Press A European energy policy to address the present and ensure the future

Opinion Articles | 07-10-2022 in Brussels Morning

Inflation, dictated by rising energy prices, is today the biggest concern of Europeans. Our households, businesses, and industries are facing growing difficulties. The added factor of uncertainty is contributing to undermining our economies, with many Member-States facing the risk of returning to recession at a time they were recovering from the effects of the COVID-19 pandemic. Exceptional circumstances require exceptional measures and now is clearly the time to act swiftly and decidedly.

A price cap on gas prices was always a possibility on the table and it now seems closer to becoming a reality. The European Commission is more open to this line of action, at least regarding gas used for electricity production, as is already the case in Portugal and Spain, and a majority of Member States have been advocating for it for quite some time.

Personally, I do not see this as a real solution but rather an emergency measure that carries new risks. Especially in terms of security of supply. It is never a good idea to interfere with the normal functioning of the markets. At a time when the gas market is strongly unbalanced in terms of demand and supply, the EU faces a serious risk of seeing the suppliers it found to replace Russia, namely LNG suppliers, turn their attention to other buyers willing to continue to buy gas at a premium. A possible increase in demand, linked to lower prices, is also something to be considered.

That said, it is true that the gas market, and in consequence energy markets as a whole, are not functioning normally. Because Russia invaded Ukraine and because, even before the war, Russia was already manipulating, which in fact it continues to do. Therefore, a temporary cap on gas prices, at least for specific purposes or covering specific suppliers, is a necessary evil that we might need to accept. Nevertheless, our urgency to act should not be confused with hastiness. All scenarios and implications have to be considered before we reach a decision on this subject.

At the same time, we need to continue to look for real short and long-term solutions that will ensure Europe’s energy sovereignty, while keeping in line with the Green Transition goal of producing clean and affordable energy for our citizens and businesses.

Most of the necessary steps to achieve this are covered by the resolution approved this week by the European Parliament, in Strasbourg.

Notably, the connection between our 2030 climate commitments and Europe’s energy independence and security. The resolution remembers that energy efficiency and energy-saving measures will not only help the EU in the short term but will also help us to achieve our climate goals. It emphasizes the need to accelerate the deployment of renewable energy, including renewables for self-consumption, as it will help end dependency on natural gas.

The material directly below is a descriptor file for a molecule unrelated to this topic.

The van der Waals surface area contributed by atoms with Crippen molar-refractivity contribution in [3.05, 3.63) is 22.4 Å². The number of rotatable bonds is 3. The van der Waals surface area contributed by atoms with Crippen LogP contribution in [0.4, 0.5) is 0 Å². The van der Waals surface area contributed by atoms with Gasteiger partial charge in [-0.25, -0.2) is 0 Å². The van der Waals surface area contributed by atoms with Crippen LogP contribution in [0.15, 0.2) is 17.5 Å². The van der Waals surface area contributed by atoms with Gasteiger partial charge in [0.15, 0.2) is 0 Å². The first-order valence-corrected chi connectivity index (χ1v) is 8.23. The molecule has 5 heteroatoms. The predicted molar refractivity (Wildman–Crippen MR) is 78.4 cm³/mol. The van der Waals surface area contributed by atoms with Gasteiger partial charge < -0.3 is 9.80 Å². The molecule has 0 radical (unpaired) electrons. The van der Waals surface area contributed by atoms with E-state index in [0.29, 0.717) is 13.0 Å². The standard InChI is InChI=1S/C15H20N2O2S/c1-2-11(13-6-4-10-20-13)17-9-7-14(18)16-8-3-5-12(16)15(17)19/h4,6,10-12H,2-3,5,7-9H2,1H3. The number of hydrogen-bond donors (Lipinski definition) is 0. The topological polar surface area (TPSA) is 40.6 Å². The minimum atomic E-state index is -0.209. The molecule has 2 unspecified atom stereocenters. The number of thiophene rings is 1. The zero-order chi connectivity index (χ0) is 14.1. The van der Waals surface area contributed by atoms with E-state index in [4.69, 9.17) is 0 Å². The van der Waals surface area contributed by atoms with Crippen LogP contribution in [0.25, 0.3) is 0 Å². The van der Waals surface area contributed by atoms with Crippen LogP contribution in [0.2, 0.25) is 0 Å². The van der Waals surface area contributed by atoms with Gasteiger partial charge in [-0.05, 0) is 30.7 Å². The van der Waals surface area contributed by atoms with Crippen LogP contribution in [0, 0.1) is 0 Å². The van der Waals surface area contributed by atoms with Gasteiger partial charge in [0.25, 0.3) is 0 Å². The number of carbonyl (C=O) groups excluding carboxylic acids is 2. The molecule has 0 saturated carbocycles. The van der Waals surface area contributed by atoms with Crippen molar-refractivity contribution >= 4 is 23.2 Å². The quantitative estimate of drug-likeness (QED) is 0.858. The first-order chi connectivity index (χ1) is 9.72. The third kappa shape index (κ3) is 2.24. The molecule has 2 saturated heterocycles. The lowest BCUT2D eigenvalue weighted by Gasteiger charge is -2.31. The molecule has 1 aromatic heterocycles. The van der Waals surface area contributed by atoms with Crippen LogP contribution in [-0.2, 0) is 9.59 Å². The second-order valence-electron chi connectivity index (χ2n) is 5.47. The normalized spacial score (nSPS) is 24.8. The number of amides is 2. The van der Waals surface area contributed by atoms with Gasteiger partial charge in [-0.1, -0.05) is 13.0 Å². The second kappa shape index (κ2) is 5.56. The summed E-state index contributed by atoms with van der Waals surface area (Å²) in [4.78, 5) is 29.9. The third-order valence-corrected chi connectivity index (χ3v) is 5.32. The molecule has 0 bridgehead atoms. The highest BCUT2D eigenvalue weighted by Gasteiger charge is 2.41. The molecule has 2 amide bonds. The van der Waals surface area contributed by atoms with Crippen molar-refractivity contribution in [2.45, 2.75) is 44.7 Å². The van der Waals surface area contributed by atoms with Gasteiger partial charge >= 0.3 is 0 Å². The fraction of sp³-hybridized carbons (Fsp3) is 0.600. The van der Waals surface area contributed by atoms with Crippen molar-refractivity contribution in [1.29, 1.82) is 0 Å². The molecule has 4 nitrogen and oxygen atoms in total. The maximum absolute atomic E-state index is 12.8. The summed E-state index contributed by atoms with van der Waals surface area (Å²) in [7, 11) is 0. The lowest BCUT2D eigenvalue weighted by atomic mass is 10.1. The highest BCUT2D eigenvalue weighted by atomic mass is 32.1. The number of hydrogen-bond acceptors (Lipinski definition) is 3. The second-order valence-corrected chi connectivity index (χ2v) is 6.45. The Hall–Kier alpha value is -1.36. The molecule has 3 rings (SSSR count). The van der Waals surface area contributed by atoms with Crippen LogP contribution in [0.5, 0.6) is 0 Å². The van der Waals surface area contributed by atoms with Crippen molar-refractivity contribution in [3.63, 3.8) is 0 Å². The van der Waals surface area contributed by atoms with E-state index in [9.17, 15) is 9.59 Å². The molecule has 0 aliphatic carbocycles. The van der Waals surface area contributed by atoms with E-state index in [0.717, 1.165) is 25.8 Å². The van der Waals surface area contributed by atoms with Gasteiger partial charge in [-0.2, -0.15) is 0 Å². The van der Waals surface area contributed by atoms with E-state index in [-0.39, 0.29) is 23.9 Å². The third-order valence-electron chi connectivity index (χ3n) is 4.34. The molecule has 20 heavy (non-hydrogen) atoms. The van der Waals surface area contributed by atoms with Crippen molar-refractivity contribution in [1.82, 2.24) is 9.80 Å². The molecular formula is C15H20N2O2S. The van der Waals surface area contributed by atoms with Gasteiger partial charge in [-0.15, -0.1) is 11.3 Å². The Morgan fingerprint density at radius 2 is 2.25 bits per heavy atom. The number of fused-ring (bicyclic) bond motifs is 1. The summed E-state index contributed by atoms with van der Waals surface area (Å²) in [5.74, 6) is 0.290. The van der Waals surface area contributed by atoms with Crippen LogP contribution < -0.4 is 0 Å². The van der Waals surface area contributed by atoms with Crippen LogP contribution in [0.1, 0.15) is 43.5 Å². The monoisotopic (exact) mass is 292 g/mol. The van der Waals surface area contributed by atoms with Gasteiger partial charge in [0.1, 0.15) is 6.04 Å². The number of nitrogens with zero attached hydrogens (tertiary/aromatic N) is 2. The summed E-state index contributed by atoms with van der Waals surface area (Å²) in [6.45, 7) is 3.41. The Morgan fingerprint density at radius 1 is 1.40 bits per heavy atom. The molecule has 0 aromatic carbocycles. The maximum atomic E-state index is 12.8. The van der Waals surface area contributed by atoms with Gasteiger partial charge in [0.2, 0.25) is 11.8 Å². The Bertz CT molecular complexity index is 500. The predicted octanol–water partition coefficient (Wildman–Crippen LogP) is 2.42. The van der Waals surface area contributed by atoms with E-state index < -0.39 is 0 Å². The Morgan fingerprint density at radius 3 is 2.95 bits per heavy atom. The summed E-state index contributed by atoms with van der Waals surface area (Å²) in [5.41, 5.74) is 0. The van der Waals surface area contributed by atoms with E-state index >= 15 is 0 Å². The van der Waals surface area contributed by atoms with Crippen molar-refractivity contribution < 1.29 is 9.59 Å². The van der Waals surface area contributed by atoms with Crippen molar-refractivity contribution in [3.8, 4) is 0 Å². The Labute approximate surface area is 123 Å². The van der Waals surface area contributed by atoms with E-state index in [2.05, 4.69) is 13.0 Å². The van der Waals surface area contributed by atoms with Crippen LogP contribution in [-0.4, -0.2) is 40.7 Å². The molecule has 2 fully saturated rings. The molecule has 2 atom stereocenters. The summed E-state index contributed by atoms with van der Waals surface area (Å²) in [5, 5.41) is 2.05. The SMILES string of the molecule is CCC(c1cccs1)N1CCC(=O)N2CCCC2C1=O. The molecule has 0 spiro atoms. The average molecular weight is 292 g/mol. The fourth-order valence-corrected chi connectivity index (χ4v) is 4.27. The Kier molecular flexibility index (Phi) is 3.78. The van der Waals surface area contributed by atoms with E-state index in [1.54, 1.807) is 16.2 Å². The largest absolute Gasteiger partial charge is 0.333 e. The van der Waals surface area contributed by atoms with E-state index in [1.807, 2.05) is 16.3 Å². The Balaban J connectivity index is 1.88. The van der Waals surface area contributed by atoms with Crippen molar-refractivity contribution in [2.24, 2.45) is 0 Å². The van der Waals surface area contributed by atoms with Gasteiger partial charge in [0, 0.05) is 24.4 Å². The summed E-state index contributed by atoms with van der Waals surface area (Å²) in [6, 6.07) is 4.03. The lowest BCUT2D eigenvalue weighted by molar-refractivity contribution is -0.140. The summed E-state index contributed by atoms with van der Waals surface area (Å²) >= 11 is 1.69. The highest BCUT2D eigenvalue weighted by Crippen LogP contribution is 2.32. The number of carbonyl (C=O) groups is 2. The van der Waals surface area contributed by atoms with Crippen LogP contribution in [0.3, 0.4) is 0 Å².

It also addresses the systemic changes that need to happen in order to ensure that Europe will be better prepared to deal with future crises.

The creation of a fully integrated single market for energy provides for a truly resilient European energy network. A network reinforced by the construction of new interconnectors, such as the gas interconnection between the Iberian Peninsula and France, because this crisis has already shown us that gas is, and it will continue to be for a while, a critically important transition energy source for Europe. The development of better trading platforms is able to alleviate the price pressure in the short-term and improve our resilience in the future. The upgrade of the EU Energy Platform, in order to transform it into a tool for the joint procurement of energy sources in order to strengthen the EU’s bargaining power and lower the cost of imports.

Of course, the resolution does not forget other measures and intentions that are already on the table, including revenue caps for energy produced from renewable sources (inframarginal generation), windfall taxes for the fossil fuel sector, or a reform of the electricity market design.

In the specific case of windfall taxes, I personally do not favor this measure, as it could have a negative impact on investment. But the European Parliament does not close any doors. What it cannot accept, as is expressed in the resolution, is being left out of the decision-making process. In this circumstance, the Commission proposed its plans in the form of a Council regulation, using Article 122 TFEU as the legal basis, instead of a legislative co-decision procedure. In the end, the European Parliament is the only European institution whose members reflect the direct choices of Europeans. And it is for the present and future of Europeans that we are all working for.

Please note, your browser is out of date.
For a good browsing experience we recommend using the latest version of Chrome, Firefox, Safari, Opera or Internet Explorer.